Review: I Hunt Killers (Jasper Dent #1) by Barry Lyga

Review: I Hunt Killers (Jasper Dent #1) by Barry Lyga

Review: I Hunt Killers (Jasper Dent #1) by Barry Lyga

I Hunt Killers by Barry Lyga

Series: Jasper Dent #1
Genres: Young Adult
Published by Little, Brown Books for Young Readers
Publication Date: April 3rd 2012
Pages: 368
Format: Hardcover
Buy the book: AmazonSmashwordsiTunes



What if the world's worst serial killer...was your dad?

Jasper "Jazz" Dent is a likable teenager. A charmer, one might say.

But he's also the son of the world's most infamous serial killer, and for Dear Old Dad, Take Your Son to Work Day was year-round. Jazz has witnessed crime scenes the way cops wish they could—from the criminal's point of view.

And now bodies are piling up in Lobo's Nod.

In an effort to clear his name, Jazz joins the police in a hunt for a new serial killer. But Jazz has a secret—could he be more like his father than anyone knows?

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I freaked out after I read the synopsis for this book. I will admit that it was the similarities to Dexter that attracted me to this story. This book, however, was not Dexter,and that is a good thing. Sure there are some similarities, but Jasper Dent is his own anti-hero, and he should be compared to no one.

Jasper is the kind of layered character I love.  He is the son of a notorious serial killer who raised him to take over the family business some day. Jasper’s dad took him to work often and made sure that the poor kid knew everything thing that dear old dad could teach about murder. When the book begins, Jasper’s dad has been in prison for about 8 years, and Jasper has lived with his grandmother since he was nine, but the damage to his mind has already been done.

One of the great things about I Hunt Killers is the fact that even though the story is told mostly from Jasper’s point of view, I don’t really know if he is capable of murder or not. I am sure that he doesn’t want to kill, and he is a great guy, but that brain washing that his dad did for the first decade of his life still happened, and no one, not even Jasper knows how deep that brain washing went. There were times when reading when Jasper’s thoughts scared me.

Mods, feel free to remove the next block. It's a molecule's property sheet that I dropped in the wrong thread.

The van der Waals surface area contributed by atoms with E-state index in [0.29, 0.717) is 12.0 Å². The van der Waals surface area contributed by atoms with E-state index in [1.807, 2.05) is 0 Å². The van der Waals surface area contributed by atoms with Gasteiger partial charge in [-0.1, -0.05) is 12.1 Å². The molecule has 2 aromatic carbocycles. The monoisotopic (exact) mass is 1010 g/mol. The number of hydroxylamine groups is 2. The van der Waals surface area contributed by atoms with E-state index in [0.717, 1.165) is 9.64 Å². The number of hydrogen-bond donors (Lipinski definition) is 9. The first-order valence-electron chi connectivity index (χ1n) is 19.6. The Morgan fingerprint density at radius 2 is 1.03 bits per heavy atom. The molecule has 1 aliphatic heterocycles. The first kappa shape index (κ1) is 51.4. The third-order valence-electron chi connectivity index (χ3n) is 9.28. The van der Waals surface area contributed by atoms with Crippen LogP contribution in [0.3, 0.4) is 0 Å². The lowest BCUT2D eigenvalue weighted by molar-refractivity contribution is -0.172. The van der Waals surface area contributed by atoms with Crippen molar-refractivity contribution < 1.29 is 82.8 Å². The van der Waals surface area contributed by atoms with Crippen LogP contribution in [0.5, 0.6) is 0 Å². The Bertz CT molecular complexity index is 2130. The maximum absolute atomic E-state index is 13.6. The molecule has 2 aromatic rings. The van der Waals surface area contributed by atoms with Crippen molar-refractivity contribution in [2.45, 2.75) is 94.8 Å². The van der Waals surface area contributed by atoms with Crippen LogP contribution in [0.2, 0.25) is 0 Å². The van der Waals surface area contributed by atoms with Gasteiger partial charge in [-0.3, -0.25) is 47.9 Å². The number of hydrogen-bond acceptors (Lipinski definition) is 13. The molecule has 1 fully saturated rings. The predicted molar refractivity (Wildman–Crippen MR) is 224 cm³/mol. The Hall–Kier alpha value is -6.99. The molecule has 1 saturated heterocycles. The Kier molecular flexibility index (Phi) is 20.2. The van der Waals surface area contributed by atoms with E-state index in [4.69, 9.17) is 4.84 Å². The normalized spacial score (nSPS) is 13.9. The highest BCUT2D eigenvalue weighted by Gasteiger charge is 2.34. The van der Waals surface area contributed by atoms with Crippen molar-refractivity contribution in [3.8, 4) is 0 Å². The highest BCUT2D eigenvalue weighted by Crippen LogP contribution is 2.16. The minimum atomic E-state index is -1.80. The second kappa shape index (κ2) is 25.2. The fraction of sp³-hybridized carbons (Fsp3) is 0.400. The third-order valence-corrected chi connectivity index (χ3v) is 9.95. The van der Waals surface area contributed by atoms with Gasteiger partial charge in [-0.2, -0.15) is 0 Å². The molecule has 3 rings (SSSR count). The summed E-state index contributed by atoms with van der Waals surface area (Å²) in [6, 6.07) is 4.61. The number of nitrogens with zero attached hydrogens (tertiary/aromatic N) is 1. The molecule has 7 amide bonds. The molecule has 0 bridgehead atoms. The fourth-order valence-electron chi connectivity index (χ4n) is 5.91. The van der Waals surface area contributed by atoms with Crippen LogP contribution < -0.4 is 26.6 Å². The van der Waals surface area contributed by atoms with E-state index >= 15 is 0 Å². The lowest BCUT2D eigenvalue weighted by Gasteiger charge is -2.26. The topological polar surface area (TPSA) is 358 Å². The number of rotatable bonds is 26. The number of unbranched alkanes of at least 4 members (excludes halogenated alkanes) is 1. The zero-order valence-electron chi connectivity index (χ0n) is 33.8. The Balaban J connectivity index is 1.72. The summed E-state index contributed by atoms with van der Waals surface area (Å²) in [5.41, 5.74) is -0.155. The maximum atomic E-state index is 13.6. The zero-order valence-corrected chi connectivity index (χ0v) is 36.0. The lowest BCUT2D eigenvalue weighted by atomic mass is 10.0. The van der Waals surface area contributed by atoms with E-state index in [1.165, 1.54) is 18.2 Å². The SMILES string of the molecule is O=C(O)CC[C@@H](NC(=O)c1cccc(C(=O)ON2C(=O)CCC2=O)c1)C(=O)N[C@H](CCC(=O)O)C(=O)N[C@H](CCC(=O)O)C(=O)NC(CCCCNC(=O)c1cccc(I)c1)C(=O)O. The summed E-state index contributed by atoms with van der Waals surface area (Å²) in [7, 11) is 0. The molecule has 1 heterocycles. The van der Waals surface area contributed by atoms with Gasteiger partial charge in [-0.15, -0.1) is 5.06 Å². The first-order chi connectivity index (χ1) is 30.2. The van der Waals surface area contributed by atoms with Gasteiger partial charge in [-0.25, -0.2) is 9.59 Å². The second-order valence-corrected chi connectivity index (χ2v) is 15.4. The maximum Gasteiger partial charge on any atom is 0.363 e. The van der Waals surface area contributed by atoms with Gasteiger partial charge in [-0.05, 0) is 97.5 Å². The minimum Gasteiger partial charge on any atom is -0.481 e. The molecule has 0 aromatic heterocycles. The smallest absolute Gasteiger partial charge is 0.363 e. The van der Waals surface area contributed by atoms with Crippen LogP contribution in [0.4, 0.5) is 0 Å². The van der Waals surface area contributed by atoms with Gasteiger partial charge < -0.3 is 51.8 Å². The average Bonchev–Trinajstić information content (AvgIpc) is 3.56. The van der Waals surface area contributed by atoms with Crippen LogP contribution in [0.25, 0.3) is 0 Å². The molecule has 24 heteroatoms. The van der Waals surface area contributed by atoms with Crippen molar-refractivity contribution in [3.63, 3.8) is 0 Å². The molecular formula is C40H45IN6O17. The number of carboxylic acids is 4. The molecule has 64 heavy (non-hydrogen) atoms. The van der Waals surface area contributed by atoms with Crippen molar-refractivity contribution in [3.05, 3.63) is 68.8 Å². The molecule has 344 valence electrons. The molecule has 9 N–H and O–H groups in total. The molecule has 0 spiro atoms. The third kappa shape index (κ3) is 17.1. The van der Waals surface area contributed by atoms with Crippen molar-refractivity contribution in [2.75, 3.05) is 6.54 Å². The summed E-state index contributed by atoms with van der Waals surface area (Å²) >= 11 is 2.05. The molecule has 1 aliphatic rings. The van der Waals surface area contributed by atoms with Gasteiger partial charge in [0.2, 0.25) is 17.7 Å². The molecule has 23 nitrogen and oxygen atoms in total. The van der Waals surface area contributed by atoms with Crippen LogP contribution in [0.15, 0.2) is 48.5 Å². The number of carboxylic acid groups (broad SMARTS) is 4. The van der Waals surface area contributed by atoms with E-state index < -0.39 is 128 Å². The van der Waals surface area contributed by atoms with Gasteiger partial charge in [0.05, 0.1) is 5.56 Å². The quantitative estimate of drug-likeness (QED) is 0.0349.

Jasper is well aware of this dangerous part of himself, and he spend his life trying to insure that his darkness doesn’t determine who he is. He becomes best friends with Howie, a smart mouth hemophiliac with a big heart. He protects Howie from bullies and even goes so far as to get tattoos put on his body because Howie can’t. He cares for Howie deeply, but a big part of the reason he cares about him is because he knows that his serial killer father would never care about someone like Howie.

Jasper’s need to be nothing like his dad doesn’t only influence his choice in friends. He also dates a beautiful, smart funny, and vivacious young woman named Connie, who also happens to be black. I know you might be thinking “So what if she’s black? This is the 21st century for craps sake, and it isn’t a big deal for people of different races to date!” Well, you would be right in any other circumstance, but for Jasper, the fact that Connie is black is a very big deal. You see, daddy dearest also liked to sexually assault some of his victims and all of those women were white.  Jasper may love Connie because of who she is on the inside, and he is absolutely attracted to her, but somewhere in his very damaged psyche he decided that she would be safe to date him because–well because she’s black.

Whatever his reasons for dating her, I loved the heck out of Connie. She helps Jasper to remember that people matter, and she is able to love him even when he doesn’t feel worthy of being loved. I also enjoyed reading about a character who looked a bit more like me than the traditional female lead. Not to get all racially charged, but it was a nice change.

Howie was another great and original character. Because he bruises and bleeds so easily, Jasper is very protective of him, but Jasper also relies on him for a lot of help and back up. He doesn’t treat him like he is damaged just because he breaks easier than most people. Howie is also much-needed comic relief. He says the funniest things in some very serious situations.

It has been a while since I read this books so I can’t say too much about the main plot, but I do remember being engrossed in the mystery and loving the suspense. Jasper is a great main character who I liked from the moment I picked up this book.

It was a very fun to read. It has horror, romance, action, and humor, and I have honestly never read anything like it before. I hope this series continues for years to come because I will be more than happy to continue with the trials of Jasper Dent.

I cannot recommend this book enough to readers who just enjoy a well told story.

Because of violence, language, and mild sexual situations, I recommend this book for ages, 16 and up.

Five Roses

One StarOne StarOne StarOne Star

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Author Biography

About Barry Lyga

Barry Lyga is a recovering comic book geek. According to Kirkus, he's also a "YA rebel-author." Somehow, the two just don't seem to go together to him.

When he was a kid, everyone told him that comic books were garbage and would rot his brain, but he had the last laugh. Raised on a steady diet of comics, he worked in the comic book industry for ten years, but now writes full-time because, well, wouldn't you?

The Astonishing Adventures of Fanboy & Goth Girl is his first novel. Unsoul'd is his latest. There are a whole bunch in between, featuring everything from the aftermath of child abuse to pre-teens with superpowers to serial killers. He clearly does not know how to stick to one subject.

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